W^X ("write xor execute", pronounced W xor X) is a security feature in operating systems and virtual machines. It is a memory protection policy whereby every page in a process's or kernel's address space may be either writable or executable, but not both. Without such protection, a program can write (as data "W") CPU instructions in an area of memory intended for data and then run (as executable "X"; or read-execute "RX") those instructions. This can be dangerous if the writer of the memory is malicious. W^X is the Unix-like terminology for a strict use of the general concept of executable space protection, controlled via the
mprotect system call.
W^X is relatively simple on processors that support fine-grained page permissions, such as Sun's SPARC and SPARC64, AMD's AMD64, Hewlett-Packard's PA-RISC, HP's (originally Digital Equipment Corporation's) Alpha, and ARM.
W^X has also been applied to file system write/execute permissions to mitigate file write vulnerabilities (as with in memory) and attacker persistence. Enforcing restrictions on file permissions can also close gaps in W^X enforcement caused by memory mapped files. Outright forbidding the usage of arbitrary native code can also mitigate kernel and CPU vulnerabilities not exposed via the existing code on the computer.
Some early Intel 64 processors lacked the NX bit required for W^X, but this appeared in later chips. On more limited processors such as the Intel i386, W^X requires using the CS code segment limit as a "line in the sand", a point in the address space above which execution is not permitted and data is located, and below which it is allowed and executable pages are placed. This scheme was used in Exec Shield.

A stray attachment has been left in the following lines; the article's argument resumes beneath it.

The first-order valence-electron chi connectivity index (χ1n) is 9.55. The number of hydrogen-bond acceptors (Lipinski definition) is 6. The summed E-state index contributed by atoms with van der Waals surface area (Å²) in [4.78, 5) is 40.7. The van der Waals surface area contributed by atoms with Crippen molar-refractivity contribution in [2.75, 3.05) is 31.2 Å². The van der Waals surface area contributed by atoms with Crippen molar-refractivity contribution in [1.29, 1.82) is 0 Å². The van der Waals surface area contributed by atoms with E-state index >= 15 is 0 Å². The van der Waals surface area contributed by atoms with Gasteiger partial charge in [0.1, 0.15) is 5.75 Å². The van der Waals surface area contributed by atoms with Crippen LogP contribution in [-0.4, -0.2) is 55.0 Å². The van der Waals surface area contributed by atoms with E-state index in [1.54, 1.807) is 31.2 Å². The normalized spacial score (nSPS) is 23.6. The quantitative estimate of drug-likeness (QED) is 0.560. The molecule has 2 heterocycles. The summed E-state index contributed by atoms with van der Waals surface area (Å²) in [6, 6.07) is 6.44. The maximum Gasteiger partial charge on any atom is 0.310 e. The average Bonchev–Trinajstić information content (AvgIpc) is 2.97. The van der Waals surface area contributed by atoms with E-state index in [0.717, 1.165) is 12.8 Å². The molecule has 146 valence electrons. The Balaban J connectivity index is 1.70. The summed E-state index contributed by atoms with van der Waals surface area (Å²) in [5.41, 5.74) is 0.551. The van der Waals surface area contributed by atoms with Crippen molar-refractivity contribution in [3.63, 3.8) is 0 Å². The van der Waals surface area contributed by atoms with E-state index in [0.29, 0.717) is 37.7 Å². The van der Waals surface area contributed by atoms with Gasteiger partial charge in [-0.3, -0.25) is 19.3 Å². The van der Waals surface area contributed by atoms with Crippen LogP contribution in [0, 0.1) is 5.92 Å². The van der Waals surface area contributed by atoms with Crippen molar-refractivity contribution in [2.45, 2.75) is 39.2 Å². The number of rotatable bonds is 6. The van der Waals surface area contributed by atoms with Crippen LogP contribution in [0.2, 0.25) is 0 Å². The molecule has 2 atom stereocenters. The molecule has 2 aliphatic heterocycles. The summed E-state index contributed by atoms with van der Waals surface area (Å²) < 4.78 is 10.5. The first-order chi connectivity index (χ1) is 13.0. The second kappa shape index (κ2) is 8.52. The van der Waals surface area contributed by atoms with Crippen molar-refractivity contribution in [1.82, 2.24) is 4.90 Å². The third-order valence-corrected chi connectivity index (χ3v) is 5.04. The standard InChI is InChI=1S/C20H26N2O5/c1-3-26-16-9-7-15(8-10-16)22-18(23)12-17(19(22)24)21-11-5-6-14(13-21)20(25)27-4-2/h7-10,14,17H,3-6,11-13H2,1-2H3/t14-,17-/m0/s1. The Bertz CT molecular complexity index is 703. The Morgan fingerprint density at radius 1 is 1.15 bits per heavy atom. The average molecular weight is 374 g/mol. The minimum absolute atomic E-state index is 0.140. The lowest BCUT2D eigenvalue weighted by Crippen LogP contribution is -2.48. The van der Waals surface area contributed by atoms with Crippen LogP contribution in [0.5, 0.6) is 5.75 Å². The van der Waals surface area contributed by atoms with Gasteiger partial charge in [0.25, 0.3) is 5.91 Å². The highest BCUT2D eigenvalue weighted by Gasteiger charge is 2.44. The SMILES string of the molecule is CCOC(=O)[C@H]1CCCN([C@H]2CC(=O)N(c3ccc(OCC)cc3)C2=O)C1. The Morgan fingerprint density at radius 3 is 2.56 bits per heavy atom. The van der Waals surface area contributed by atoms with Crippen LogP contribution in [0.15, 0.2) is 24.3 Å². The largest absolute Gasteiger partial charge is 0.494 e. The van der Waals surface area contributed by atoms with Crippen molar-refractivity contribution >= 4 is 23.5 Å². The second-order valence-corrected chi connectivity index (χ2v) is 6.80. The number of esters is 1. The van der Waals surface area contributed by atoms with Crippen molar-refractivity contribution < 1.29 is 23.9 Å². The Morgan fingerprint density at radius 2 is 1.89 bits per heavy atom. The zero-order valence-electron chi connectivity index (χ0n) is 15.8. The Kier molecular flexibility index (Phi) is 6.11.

Linker changes are generally required to separate data from code (such as trampolines that are needed for linker and library runtime functions). The switch allowing mixing is usually called
execstack on Unix-like systems
W^X can also pose a minor problem for just-in-time compilation, which involves an interpreter generating machine code on the fly and then running it. The simple solution used by most, including Firefox, involves just making the page executable after the interpreter is done writing machine code, using
VirtualProtect on Windows or
mprotect on Unix-likes. The other solution involves mapping the same region of memory to two pages, one with RW and the other with RX. There is no simple consensus on which solution is safer: supporters of the latter approach believe allowing a page that has ever been writable to be executed defeats the point of W^X (there exists an SELinux policy to control such operations called
allow_execmod) and that address space layout randomization would make it safe to put both pages in the same process. Supporters of the former approach believe that the latter approach is only safe when the two pages are given to two separate processes, and inter-process communication would be costlier than calling
W^X was first implemented in OpenBSD 3.3, released May 2003. In 2004, Microsoft introduced a similar feature called DEP (Data Execution Prevention) in Windows XP. Similar features are available for other operating systems, including the PaX and Exec Shield patches for Linux, and NetBSD's implementation of PaX. In Red Hat Enterprise Linux (and automatically CentOS) version 5, or by Linux Kernel 2.6.18-8, SELinux received the
allow_execmod policies that provide W^X when disabled.
Although W^X (or DEP) has only protected userland programs for most of its existence, in 2012 Microsoft extended it to the Windows kernel on the x86 and ARM architectures. In late 2014 and early 2015, W^X was added in the OpenBSD kernel on the AMD64 architecture. In early 2016, W^X was fully implemented on NetBSD's AMD64 kernel and partially on the i386 kernel.
Starting with .NET 6.0 in 2021, .NET now uses W^X.
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